Because Microsoft continues to support Windows 2000 and Windows XP, they have instructions of their own for enabling international language support in these two versions of Windows. Their instructions are extremely helpful due to their use of screen shots to guide users through this process. If you want to add Arabic support to Windows 2000, Windows XP, Windows XP Tablet PC Edition, or Windows XP Server 2003, I encourage you to read the appropriate site below first. For Windows 2000, visit http://www.microsoft.com/globaldev/handson/user/2kintlsupp.mspx.
For Windows XP and Windows XP Server 2003, visit http://www.microsoft.com/globaldev/handson/user/xpintlsupp.mspx. For Windows XP Tablet PC Edition, visit http://www.microsoft.com/middleeast/arabicdev/Windows/winXP/wPapersTP.asp.
 N.B.: All instructions reflect a classical layout of the Windows operating system and do not conform to the Windows XP enhanced layout.
 Microsoft Office Proofing Tools 2003 are available here for purchase: http://www.microsoft.com/products/info/product.aspx?view=22&pcid=071b9ced-ed82-47ef-b5fa-a42ecbdec9b7&type=ovr. This newest Proofing Tools CD is equipped with:
http://www.microsoft.com/office/editions/prodinfo/language/proofingtools-table1.mspx. The below web site details what’s new for Arabic in Office 2003 in addition to extra on-line Arabic features: http://www.microsoft.com/middleeast/arabicdev/office/office2003/.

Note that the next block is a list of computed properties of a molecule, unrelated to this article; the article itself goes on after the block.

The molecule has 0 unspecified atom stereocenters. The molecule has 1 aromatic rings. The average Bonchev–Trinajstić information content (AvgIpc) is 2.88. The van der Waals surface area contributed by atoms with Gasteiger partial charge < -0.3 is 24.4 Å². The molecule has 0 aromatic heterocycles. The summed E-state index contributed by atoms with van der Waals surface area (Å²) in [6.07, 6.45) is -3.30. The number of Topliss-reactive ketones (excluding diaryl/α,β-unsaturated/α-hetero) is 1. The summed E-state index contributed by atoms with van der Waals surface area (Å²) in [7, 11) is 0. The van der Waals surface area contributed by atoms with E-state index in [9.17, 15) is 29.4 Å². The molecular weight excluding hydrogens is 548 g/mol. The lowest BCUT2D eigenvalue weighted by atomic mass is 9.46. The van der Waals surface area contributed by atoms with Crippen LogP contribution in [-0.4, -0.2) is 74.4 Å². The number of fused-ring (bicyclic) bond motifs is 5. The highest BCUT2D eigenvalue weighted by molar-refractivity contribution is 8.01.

“Arabic Type: a challenge for the 2nd millennium” (http://www.sakkal.com/articles/Arabic_Type_Article/Arabic_Type1.html) by Huda Smitshuijzen AbiFares provides the necessary background to the chronological and philosophical development of Arabic type fonts.
 Which romanization, er transliteration, system is best? What are the benefits of using one system over another? Where can the different Arabic transliteration tables be found? The most comprehensive arrangement of this information is on Brian Whitaker’s Arab Gateway meta web site, http://www.al-bab.com/arab/language/roman1.htm. The best comparison chart of the different popular transliteration systems can be found in PDF format on this web site: http://transliteration.eki.ee/pdf/Arabic.pdf (link fixed 4 January 2006).
 For an understanding of the issues related to Unicode and Arabic romanization/ transliteration fonts used in Microsoft Word 2000, see “Software and Technology Review: Multilingual Computing in Middle East Studies” by Josef W. Meri available here: http://fp.arizona.edu/mesassoc/Bulletin/meri%20software.htm.